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Perspectives on Medical Education

, Volume 8, Issue 3, pp 129–130 | Cite as

Breaking microaggressions without breaking ourselves

  • Javeed SukheraEmail author
Open Access
Commentary

Chester Middlebrook Pierce was an American psychiatrist and athlete who first coined the term microaggressions to describe brief indignities that convey hostility towards a social group [1]. In his research, Dr. Pierce emphasized the toxic effects of racism on communities and populations. He wrote about how seemingly innocuous actions can have deep and long-lasting effects on marginalized communities, and strove to promote more therapeutic relationships between those who find themselves advantaged, with those who are disadvantaged [2].

In a recent paper on microaggressions in Perspectives on Medical Education, Espaillat and colleagues found such indignities are commonplace within clinical learning environments. Microaggressions were perceived in both preclinical and clinical learning environments. While most students could recognize and identify microaggressions, the authors also found that 44% of respondents had not even heard of the term [3]. The undergraduate medical students surveyed defined microaggressions as passive-aggressive diminutive comments or actions that accumulate to have a significant impact. However, some participants contrasted with others. These individuals reacted to the term microaggressions with denial, defense, and indifference. One participant went far enough to state:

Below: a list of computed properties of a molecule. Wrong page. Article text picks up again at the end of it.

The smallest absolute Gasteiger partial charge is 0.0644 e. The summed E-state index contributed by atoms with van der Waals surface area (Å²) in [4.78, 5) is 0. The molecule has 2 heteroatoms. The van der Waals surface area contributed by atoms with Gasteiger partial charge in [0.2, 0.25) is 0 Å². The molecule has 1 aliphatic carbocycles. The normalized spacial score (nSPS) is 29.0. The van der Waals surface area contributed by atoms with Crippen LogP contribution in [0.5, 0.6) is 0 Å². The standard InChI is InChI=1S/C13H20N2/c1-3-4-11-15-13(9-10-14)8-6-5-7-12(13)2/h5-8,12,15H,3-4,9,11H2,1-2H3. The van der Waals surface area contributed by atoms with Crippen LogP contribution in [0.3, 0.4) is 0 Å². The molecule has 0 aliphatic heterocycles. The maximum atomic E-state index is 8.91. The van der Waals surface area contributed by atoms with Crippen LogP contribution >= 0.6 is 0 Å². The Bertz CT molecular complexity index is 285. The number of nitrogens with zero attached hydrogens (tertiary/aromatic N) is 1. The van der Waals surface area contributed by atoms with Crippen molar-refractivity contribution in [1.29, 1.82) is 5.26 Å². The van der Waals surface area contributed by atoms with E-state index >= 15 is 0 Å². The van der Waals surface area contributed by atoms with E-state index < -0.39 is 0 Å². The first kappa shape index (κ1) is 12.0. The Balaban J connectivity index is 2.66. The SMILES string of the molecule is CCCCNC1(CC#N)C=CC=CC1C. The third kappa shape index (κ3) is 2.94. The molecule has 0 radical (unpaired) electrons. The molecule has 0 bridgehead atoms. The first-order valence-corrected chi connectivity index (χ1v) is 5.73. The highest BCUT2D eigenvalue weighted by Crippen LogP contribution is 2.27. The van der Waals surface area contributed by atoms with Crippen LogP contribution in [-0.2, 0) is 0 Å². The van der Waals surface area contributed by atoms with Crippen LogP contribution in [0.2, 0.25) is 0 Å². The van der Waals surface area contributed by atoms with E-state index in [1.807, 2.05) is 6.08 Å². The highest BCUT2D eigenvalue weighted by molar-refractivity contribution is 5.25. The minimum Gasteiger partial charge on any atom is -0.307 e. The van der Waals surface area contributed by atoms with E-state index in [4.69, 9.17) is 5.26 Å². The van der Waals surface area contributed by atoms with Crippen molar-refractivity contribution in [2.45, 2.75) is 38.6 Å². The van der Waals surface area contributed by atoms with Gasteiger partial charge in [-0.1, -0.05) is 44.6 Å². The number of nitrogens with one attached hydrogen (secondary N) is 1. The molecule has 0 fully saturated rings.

Microaggressions are a way of perpetuating the culture of victimhood that plagues our society and polluting the minds of today’s over privileged, faux social justice warrior youth.

The initial reaction to such statements may be anger. We may be tempted to reply with evidence of how microaggressions contribute to psychological distress, erode trust, and hurt our collective wellbeing [4, 5, 6, 7, 8]. We may want to explain that microaggressions exist on a continuum that includes mistreatment, harassment, racism, misogyny and discrimination. Some of us may react by invoking a concept related to microaggressions: gas lighting. When individuals experience discrimination or harassment in the workplace, gas lighting refers to when perpetrators of injustice lead victims to question their subjective reality. More commonly we do not react, we educate; we respond by addressing the problem we encounter through education and training.

Education related to microaggressions takes many shapes and forms. Health professionals are often educated about microaggressions through curricula that enhance awareness, communication skills, and promote feedback seeking [9], while addressing the intersecting forms of discrimination and prejudice within organizations [10]. Despite some promising results, efforts to promote education about microaggressions have been constrained by numerous barriers. For example, simply educating individuals to address broader structural inequities without attention to organizational and cultural influences may prove unsustainable [11]. In addition, topics such as microaggressions can trigger negative emotional reactions for health professionals [12], leading educational efforts to backfire.